|Kamsai Washington The Epic|
On Wednesday May 5, 2016 the tenor saxophonist Kamasi Washington brought his band to Atlanta's Variety Playhouse for a one-night performance that was highly anticipated. The show featured some of the music from his recently released three-disc album The Epic, which has almost uniformly garnered praise from the critics. The album, a studio album that utilized full string orchestration and a choir to achieve Washington’s grand musical vision, was released digitally and on vinyl on May 5, 2015. It is quite an impressive endeavor for both its scope and execution.
On this night Washington brought his core group of musicians, The Next Step, to the Variety stage. Beside himself on tenor, the band includes vocalist Patrice Quinn, upright bassist Miles Mosely, trombonist Ryan Porter, pianist Cameron Graves, drummer Tony Austin and a second drummer Robert Miller. Washington’s introduced his father the multi-reedist Rickie Washington, midway through show.
The Variety was filled to near capacity when the show started at about 9 pm, with many patrons choosing to stand up close to the stage to get a better glimpse of the band. In some sense the music demands a communal, participatory experience.
Much has been written about this young man. Some say his breakthrough music- a mix of soul, gospel, funk and spiritual jazz that has caught the attention of a new, younger audience that normally eschews instrumental, improvisational music- points the way toward the future of jazz. That's a tall order and remains to be seen, but I suspect the thirty-five-year-old Washington would eschew such attempts at labeling. He and his core band members all hail from the South Los Angeles area and have been playing together since their teens. Washington’s tenor was an an important voice on the landmark hip hop album, Kendrick Lamar’s To Pimp a Butterfly and he has played with Chaka Khan and studied with composer Gerald Wilson. A child of the hip-hop generation, it was an Art Blakey album that turned the young saxophonist at age eleven, onto jazz music and its multi-faceted aspects that he embraces today.
Washington is a large man with a round, tranquil face that is circumnavigated by his wild, teased out Afro and a bushy full beard. He wears a colorful, full length Dashiki gown that gives him the appearance of floating when he walks. The total look is shamanistic, one of a prophet or spiritual medicine man, and so when he plays there is some unspoken expectation of being present for the deliverance of a message. If that is true, I suspect the message is -move over we have heard you and now this is our time.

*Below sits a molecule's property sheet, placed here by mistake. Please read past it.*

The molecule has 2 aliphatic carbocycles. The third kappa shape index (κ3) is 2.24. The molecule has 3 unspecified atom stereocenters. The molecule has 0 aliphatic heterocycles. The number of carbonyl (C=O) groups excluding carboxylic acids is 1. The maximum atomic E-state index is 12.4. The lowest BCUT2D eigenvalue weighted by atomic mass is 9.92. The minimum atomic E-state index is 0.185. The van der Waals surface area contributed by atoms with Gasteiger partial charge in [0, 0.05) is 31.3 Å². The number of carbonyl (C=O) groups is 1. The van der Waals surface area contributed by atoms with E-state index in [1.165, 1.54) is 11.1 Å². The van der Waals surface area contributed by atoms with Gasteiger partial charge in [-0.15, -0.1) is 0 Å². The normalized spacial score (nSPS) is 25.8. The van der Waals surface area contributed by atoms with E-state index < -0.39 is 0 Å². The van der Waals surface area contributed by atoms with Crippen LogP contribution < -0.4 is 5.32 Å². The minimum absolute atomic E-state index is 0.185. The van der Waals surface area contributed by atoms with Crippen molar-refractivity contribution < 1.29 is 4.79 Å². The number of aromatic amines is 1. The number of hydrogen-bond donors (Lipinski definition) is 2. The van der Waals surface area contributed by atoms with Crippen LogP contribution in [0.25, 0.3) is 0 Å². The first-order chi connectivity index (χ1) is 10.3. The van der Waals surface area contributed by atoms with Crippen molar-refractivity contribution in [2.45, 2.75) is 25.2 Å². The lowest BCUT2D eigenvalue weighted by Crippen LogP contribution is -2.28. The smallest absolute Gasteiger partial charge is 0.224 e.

Washington’s plays with a powerful intensity that is clearly derivative of John Coltrane’s more searching later period, but with strong ties to the unbridled funk of Maceo Parker.
On this evening the music opened with Washington’s powerful, McCoyTyner inspired, “Change of the Guard,” for my money one of the most memorable pieces on his album. There is a sense of majesty about the front line of Washington’s sax, Porter’s trombone and Quinn’s voice all playing the opening line synchronously as the percussive-heavy rhythm section powers it forward. The music bespeaks of the story, a dream Washington had of guards running the gauntlet trying to overcome the old guardsman ( presumably the keeper of the tradition), failing until one who was truly ready finally overthrows the elder. Is Washington that successful guardsman?
The band gets into a heavy, almost dance-able groove that allows for Washington to wail like a man possessed. And wail he does, he has mastered the art of building tension to a zenith, his tenor screaming in ever escalating crescendos of expression as his frenetic band drives the rhythmic message home like a runaway pile driver. But where Coltrane's sound was searching Washington's sound is more declarative. Graves piano style is both heavy and florid, filled with crescendo-heavy runs of notes that span the entire keyboard, occasionally attacking his keys like he is hammering on a set of bells.